If serious cyberbullying has been directed towards an Australian child, it can be reported to the Office of the eSafety Commissioner.
Australians under the age of 18 are encouraged to use the Office’s CyberReport function to report the misuse of intimate images and to provide information relating to the age of the person involved.
A lawyer or legal service can help by discussing legal options with you, including how to apply for a protection order. They can also speak to the police with you, if you need.
Women’s legal services in each Australian State and Territory provide free and confidential legal advice to women. Some States and Territories also have specialised legal services for women experiencing domestic violence. For a list of these legal services, go to 1800RESPECT‘s website to see the services and support map which lists the legal services in each Australian State and Territory.
The Family Violence Law Help website provides a comprehensive overview of the legal framework across Australia, as well as advice and links to resources. The content is available in 23 community languages.
Remember to use a safe phone, like a public phone or a friend’s mobile, when contacting services for help. Don’t use your own mobile or home phone in case someone is tracking you or can overhear you. Take the same precautions with computers and tablets—use a computer at a public library or a friend’s computer or tablet.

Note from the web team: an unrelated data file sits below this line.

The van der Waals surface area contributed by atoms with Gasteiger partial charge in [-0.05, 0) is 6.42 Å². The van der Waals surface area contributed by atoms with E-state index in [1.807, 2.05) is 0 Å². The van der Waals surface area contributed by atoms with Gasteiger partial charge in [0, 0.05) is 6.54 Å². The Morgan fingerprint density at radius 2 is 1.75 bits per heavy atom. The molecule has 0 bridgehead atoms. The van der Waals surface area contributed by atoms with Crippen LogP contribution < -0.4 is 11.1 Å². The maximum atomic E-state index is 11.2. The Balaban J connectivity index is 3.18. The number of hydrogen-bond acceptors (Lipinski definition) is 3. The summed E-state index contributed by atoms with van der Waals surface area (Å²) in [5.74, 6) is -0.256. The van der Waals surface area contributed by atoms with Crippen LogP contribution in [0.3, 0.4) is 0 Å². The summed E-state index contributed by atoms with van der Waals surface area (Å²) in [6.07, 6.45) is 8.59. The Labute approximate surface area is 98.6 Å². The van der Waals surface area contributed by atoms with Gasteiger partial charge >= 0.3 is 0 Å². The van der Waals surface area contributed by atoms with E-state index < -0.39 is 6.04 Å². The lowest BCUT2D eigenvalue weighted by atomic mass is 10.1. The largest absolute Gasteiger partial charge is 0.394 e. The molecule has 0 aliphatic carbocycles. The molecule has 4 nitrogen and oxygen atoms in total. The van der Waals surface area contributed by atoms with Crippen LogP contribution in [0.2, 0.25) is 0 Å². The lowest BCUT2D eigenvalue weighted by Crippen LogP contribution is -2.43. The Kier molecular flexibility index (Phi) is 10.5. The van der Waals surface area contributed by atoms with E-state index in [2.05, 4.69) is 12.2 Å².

You may need legal protection if technology is being used to abuse, control or frighten you. You, or the police on your behalf, can apply for a protection order preventing the abuser from doing things that can include approaching you, contacting you, or monitoring where you go and what you do. Contact your local police to discuss a violence or protection order. A lawyer or legal service can also help you apply for a protection order if you need one.
Remember that it is a crime to breach a protection order. Once you have a protection order in place, you should let the police know immediately if you think it is being breached. Make sure you keep a record of any incidents you think are breaches as this may help if evidence is required later.
Protection orders are known by different names in Australian States and Territories:
|Australian Capital Territory||Domestic Violence Orders|
|New South Wales||Apprehended Domestic Violence Orders|
|Northern Territory||Domestic Violence Orders|
|Queensland||Domestic Violence Protection Orders|
|South Australia||Intervention Orders|
|Tasmania||Family Violence Orders|
|Victoria||Family Violence Intervention Orders|
|Western Australia||Violence Restraining Orders|